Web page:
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News analysis: Walsh still looking for answer on his labor ties

Martin Walsh’s union ties are not in and of themselves a detriment.

MEREDITH NIERMAN/WGBH

Martin Walsh’s union ties are not in and of themselves a detriment.

Tuesday’s mayoral debate underscored the central challenge to state Representative Martin J. Walsh’s candidacy, even as he has racked up a formidable string of endorsements: staving off the perception that he is too shackled to organized labor to manage the city’s finances prudently.

Time and again in the opening rounds of his second debate with Councilor at Large John R. Connolly, Walsh was wedged into a defensive crouch over his lifelong ties to the labor movement, both in his work in the Legislature and as a professional advocate for building trades unions.

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While even Connolly advocates agree that Walsh has established momentum with two weeks remaining until the Nov. 5 election, Connolly made clear where he will try to hamstring Walsh.

When comoderator Margery Eagan asked Walsh about fliers mailed by labor groups attacking Connolly, the Dorchester Democrat denounced the literature and negative campaigning generally, but was left open to guilt by association.

“Marty has premised his campaign on the notion that, because he’s a labor leader, he’s going to be able to get labor leaders to do things they wouldn’t normally do,” Connolly said.

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Walsh responded that his record working to change public employee pensions and health insurance in the Legislature should serve as reassurance that he would effectively broker compromises with unions. But Connolly shot back, “It seems like they can’t wait to get you at the table.”

Even a question aimed at Connolly’s council vote in favor of a $24 million tax break for the insurance giant Liberty Mutual, which cut benefits for workers while paying its chief executive nearly $50 million annually, allowed Connolly to deftly transition into a discussion of Walsh’s labor advocacy. Connolly pointed out that Walsh, as head of the Building and Construction Trades Council of the Metropolitan District, had urged approval of the tax break, to help retain the company’s business in the city.

It was a lost opportunity for Walsh to highlight his campaign’s more populist appeal.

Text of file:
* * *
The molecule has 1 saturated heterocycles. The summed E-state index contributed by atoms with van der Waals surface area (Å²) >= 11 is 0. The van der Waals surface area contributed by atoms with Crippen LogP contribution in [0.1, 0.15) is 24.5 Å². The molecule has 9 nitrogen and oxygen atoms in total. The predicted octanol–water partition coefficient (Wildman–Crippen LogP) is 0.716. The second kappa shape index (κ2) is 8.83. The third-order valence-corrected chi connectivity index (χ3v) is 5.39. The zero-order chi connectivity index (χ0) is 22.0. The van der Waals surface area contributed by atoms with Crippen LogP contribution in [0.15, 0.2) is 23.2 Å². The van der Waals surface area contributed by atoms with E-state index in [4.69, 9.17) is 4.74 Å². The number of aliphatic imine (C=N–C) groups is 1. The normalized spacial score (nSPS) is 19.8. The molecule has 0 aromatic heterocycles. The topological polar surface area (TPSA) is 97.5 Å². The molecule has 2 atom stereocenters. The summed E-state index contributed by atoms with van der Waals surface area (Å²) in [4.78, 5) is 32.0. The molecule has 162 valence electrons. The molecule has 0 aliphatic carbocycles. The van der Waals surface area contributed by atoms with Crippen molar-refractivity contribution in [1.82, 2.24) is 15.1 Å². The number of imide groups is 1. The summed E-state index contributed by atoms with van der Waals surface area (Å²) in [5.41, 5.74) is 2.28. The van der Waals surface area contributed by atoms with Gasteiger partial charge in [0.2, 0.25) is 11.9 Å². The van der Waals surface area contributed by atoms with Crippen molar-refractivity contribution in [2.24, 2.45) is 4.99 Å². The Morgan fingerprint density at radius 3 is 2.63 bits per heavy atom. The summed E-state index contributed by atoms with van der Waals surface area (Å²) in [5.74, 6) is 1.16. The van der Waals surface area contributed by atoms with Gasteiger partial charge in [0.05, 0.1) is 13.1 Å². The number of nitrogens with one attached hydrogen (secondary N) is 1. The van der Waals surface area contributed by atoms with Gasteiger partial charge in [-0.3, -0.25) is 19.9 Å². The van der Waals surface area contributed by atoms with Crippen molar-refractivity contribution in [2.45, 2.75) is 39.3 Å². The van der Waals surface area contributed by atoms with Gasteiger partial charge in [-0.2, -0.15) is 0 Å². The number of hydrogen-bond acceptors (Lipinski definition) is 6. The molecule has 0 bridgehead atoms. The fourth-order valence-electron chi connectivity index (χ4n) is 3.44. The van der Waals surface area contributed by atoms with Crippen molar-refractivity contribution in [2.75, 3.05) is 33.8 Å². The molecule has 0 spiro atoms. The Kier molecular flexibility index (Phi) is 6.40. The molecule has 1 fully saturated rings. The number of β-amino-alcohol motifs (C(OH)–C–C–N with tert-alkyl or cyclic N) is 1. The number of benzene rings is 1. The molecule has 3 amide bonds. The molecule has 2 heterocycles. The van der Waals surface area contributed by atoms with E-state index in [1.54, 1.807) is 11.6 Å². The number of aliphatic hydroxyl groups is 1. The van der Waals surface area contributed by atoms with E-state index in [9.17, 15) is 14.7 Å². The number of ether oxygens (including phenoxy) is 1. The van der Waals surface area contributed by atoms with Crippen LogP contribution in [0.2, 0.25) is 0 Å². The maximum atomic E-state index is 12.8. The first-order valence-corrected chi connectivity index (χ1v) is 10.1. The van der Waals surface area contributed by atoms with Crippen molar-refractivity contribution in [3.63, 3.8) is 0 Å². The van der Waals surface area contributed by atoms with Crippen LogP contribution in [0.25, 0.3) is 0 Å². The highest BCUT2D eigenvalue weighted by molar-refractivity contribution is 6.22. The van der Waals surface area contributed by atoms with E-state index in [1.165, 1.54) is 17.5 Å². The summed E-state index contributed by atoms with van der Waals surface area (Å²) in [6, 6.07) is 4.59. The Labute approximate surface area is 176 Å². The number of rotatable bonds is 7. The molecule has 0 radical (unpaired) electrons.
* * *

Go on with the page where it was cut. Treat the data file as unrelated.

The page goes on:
Part of that appeal is rooted in his upbringing as the son of Irish immigrants, offering an easy contrast with Connolly, who is part of a well-connected political family.

Walsh went to college at night as an adult, while Connolly worked at Ropes & Gray and then helped run his own law firm.

The city’s political history will probably not record that the eventual victor, whoever it may be, soared to the mayoralty on the strength of his debating chops. Connolly, too, encountered turbulence.

He struggled in trying to distance himself from tenant evictions handled by his law firm and to answer why his campaign has spent so much time playing up his three years as a teacher, while minimizing his work as a lawyer.

Their differing biographies and résumes have helped create an undeniable class dynamic in the race, one that Walsh has balked at exploiting. Even in what was perhaps his stiffest broadside of the night, requesting that Connolly more fully disclose the details of his legal work, Walsh was polite, perhaps to a fault.

“I would like to ask John if he would open up his law practice for the last 12 years,” he said.

Walsh’s union ties are not in and of themselves a detriment; indeed, he has derived strong support from labor and used those relationships on Beacon Hill as a liaison to legislative leaders in brokering some of the key reform compromises of the last several years.

But each time the discussion veers onto that turf, it is an invitation for questions about Walsh’s independence, and a missed chance for Walsh to trumpet his life story and work in human services.

Walsh was stronger Tuesday night in discussing the heavy backing he has received from other elected officials, particularly those of color, which his campaign has gleefully trumpeted and which appear to have rattled Connolly’s camp.

With both candidates turning in fairly weak performances in communities of color during the preliminary election, such support could prove pivotal in November.

Walsh picked up endorsements from three rivals from the preliminary — Charlotte Golar Richie, Felix G. Arroyo, and John F. Barros — followed by state Senator Linda Dorcena Forry, then state Representatives Carlos Henriquez, Russell Holmes, Gloria Fox, state Senator Sonia Chang Diaz, and Councilor Tito Jackson, representing a resounding blast of approval from the city’s minority political establishment. On Monday, US Representative Michael E. Capuano announced he too would work for a Walsh victory.

“If you look at the endorsements I’ve received, they’re from all corners of the city,” Walsh said Tuesday.

But, for Walsh to make them count, he’ll need to move more skillfully to capitalize on opportunities like those he missed on Tuesday.

Jim O’Sullivan can be reached at Jim.OSullivan@globe.com. Follow him on Twitter at @JOSreports.
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